How I diagnose acute pulmonary embolism.
Blood. 2013 Apr 16;
Authors: Huisman MV, Klok FA
The clinical diagnosis of acute pulmonary embolism is frequently considered in patients presenting to the Emergency Department or when hospitalised. Since this diagnosis is a-specific and the consequences of anticoagulant treatment are considerable, objective tests to either establish or refute the diagnosis have become standard of care. Traditionally, pulmonary angiography has been the gold standard, but over the years computed tomography pulmonary angiography (CTPA) has replaced it and is now the first line imaging test. In view of the large increase in use of CTPA, with resulting diminishing prevalence of PE, it is critical to review the diagnostic algorithm of PE. This should always include a clinical decision rule to assess the likelihood of PE being present, a D-dimer blood test and CTPA. Using a standardised algorithm, CTPA can be avoided in 20-30% of patients presenting with a first or recurrent episode of clinically suspected acute PE. The aim of this review is to provide clinicians a practical diagnostic management approach of acute PE with evidence from the literature.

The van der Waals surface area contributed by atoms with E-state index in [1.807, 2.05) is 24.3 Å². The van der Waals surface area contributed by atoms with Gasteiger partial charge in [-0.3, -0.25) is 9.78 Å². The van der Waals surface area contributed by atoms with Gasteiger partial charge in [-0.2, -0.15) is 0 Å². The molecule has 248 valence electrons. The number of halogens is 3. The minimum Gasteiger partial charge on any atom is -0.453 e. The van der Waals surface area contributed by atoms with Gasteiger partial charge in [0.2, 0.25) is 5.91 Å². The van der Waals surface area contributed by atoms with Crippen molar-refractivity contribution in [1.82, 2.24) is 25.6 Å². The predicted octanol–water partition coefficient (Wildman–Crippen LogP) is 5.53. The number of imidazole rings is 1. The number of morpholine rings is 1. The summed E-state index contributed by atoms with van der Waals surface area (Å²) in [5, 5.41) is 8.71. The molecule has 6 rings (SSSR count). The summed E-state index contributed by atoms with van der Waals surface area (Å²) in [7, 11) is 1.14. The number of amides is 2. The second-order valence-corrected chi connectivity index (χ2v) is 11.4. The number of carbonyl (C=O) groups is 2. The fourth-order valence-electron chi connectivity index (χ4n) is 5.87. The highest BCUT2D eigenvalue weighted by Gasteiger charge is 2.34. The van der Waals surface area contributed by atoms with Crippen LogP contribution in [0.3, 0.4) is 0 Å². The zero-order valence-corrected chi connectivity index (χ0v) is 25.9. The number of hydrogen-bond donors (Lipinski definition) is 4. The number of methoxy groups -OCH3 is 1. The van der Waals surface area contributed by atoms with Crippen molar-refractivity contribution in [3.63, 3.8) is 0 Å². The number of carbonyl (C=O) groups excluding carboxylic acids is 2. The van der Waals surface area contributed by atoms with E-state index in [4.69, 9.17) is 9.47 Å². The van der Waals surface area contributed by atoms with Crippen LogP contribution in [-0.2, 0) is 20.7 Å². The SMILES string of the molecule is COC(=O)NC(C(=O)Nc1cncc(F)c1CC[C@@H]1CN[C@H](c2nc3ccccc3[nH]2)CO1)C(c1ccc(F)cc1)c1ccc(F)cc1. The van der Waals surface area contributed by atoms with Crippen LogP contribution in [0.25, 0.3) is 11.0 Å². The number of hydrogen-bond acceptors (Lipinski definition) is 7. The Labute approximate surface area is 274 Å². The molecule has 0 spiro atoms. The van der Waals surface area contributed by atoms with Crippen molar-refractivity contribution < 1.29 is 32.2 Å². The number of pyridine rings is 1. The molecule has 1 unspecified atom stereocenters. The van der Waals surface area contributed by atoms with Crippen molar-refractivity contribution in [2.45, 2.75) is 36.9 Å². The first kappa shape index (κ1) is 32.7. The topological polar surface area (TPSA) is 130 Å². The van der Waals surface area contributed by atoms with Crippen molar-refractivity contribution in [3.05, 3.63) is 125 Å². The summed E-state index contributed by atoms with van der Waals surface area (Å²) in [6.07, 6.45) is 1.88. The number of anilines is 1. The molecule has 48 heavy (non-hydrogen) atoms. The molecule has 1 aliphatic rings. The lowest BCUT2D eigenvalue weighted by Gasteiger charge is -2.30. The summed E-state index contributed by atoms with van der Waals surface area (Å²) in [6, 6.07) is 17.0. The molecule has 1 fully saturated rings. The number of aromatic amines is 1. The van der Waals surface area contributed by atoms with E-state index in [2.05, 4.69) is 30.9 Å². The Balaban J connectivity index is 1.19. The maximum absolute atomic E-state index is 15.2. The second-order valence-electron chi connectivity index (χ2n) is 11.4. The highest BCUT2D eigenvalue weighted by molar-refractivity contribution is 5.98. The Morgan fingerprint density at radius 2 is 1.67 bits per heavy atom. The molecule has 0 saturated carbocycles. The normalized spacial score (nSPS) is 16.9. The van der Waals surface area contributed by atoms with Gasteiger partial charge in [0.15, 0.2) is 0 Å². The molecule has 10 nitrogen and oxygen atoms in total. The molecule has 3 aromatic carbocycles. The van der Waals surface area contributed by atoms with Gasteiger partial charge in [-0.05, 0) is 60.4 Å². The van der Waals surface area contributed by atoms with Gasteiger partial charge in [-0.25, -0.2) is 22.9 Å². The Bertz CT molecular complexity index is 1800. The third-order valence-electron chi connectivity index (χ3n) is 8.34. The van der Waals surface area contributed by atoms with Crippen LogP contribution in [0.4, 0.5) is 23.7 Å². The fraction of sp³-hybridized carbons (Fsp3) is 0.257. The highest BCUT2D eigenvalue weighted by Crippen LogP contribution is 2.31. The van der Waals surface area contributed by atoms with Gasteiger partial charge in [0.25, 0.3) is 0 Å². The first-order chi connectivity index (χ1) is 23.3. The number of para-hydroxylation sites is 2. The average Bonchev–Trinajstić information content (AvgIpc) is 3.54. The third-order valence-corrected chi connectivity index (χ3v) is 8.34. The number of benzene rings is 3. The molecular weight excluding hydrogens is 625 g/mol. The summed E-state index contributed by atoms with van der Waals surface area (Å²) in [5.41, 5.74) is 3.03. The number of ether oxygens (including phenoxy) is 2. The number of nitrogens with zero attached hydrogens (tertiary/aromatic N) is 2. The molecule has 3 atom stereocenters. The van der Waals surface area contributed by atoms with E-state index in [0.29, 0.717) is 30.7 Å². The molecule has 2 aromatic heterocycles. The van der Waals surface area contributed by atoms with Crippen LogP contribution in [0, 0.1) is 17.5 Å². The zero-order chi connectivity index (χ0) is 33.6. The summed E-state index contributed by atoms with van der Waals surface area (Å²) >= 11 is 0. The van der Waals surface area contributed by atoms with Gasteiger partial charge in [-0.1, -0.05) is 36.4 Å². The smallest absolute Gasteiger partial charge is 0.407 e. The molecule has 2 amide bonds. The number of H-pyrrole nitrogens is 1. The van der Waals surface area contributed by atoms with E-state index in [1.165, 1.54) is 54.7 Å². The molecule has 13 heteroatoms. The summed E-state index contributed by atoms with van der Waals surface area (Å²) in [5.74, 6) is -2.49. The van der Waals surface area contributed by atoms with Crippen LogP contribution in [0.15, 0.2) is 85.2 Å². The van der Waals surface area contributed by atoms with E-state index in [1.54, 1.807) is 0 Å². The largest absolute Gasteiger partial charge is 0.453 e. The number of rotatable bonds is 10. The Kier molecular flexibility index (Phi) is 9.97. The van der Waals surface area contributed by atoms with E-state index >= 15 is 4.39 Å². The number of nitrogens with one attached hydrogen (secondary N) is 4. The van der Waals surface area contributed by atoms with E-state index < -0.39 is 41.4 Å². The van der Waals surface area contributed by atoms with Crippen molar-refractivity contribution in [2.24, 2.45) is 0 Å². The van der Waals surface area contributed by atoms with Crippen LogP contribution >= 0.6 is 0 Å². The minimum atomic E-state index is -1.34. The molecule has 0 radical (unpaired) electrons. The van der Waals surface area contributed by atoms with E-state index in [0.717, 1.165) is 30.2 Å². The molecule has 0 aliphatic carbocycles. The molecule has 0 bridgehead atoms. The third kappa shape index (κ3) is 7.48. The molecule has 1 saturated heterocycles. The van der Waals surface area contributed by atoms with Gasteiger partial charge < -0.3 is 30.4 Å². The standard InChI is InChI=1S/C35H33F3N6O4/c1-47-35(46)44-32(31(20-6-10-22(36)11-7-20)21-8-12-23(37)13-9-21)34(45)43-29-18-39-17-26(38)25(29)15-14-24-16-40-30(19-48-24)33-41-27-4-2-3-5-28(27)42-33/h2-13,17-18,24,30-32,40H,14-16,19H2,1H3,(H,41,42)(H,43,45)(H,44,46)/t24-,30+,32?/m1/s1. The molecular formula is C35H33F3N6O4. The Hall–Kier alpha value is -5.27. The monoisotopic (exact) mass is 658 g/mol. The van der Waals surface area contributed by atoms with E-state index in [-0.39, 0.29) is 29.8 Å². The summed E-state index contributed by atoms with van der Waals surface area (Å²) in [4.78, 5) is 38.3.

PMID: 23591793 [PubMed - as supplied by publisher]Link to Article at PubMed